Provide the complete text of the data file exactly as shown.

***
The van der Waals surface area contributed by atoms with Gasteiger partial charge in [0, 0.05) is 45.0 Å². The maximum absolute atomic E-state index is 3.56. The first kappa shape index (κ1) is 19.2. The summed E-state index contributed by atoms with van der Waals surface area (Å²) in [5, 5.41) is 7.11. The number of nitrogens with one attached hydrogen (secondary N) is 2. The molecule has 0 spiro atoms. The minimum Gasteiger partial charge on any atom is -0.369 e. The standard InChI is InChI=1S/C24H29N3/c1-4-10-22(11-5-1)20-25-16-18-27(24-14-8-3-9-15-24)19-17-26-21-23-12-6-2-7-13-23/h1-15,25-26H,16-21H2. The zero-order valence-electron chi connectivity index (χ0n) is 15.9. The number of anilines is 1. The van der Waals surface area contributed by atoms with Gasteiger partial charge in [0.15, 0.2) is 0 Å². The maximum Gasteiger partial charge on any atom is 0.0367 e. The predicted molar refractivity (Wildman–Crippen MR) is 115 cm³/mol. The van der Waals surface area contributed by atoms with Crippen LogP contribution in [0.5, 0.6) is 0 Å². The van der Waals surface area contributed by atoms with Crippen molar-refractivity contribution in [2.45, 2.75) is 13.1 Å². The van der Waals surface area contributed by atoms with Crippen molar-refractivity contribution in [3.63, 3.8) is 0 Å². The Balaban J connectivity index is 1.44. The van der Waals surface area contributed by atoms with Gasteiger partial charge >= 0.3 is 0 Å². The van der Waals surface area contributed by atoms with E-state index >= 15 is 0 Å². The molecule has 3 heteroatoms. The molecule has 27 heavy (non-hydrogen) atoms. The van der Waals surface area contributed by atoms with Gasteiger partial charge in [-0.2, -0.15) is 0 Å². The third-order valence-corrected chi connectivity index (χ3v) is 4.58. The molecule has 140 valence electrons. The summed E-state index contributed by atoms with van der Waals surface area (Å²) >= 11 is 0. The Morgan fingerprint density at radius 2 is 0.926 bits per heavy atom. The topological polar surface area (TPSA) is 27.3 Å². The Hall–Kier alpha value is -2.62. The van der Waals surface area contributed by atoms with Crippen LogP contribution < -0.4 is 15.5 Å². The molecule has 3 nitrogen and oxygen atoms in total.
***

The van der Waals surface area contributed by atoms with Gasteiger partial charge in [0, 0.05) is 45.0 Å². The maximum absolute atomic E-state index is 3.56. The first kappa shape index (κ1) is 19.2. The summed E-state index contributed by atoms with van der Waals surface area (Å²) in [5, 5.41) is 7.11. The number of nitrogens with one attached hydrogen (secondary N) is 2. The molecule has 0 spiro atoms. The minimum Gasteiger partial charge on any atom is -0.369 e. The standard InChI is InChI=1S/C24H29N3/c1-4-10-22(11-5-1)20-25-16-18-27(24-14-8-3-9-15-24)19-17-26-21-23-12-6-2-7-13-23/h1-15,25-26H,16-21H2. The zero-order valence-electron chi connectivity index (χ0n) is 15.9. The number of anilines is 1. The van der Waals surface area contributed by atoms with Gasteiger partial charge in [0.15, 0.2) is 0 Å². The maximum Gasteiger partial charge on any atom is 0.0367 e. The predicted molar refractivity (Wildman–Crippen MR) is 115 cm³/mol. The van der Waals surface area contributed by atoms with Crippen LogP contribution in [0.5, 0.6) is 0 Å². The van der Waals surface area contributed by atoms with Crippen molar-refractivity contribution in [2.45, 2.75) is 13.1 Å². The van der Waals surface area contributed by atoms with Crippen molar-refractivity contribution in [3.63, 3.8) is 0 Å². The Balaban J connectivity index is 1.44. The van der Waals surface area contributed by atoms with Gasteiger partial charge >= 0.3 is 0 Å². The van der Waals surface area contributed by atoms with E-state index >= 15 is 0 Å². The molecule has 3 heteroatoms. The molecule has 27 heavy (non-hydrogen) atoms. The van der Waals surface area contributed by atoms with Gasteiger partial charge in [-0.2, -0.15) is 0 Å². The third-order valence-corrected chi connectivity index (χ3v) is 4.58. The molecule has 140 valence electrons. The summed E-state index contributed by atoms with van der Waals surface area (Å²) >= 11 is 0. The Morgan fingerprint density at radius 2 is 0.926 bits per heavy atom. The topological polar surface area (TPSA) is 27.3 Å². The Hall–Kier alpha value is -2.62. The van der Waals surface area contributed by atoms with Crippen LogP contribution < -0.4 is 15.5 Å². The molecule has 3 nitrogen and oxygen atoms in total.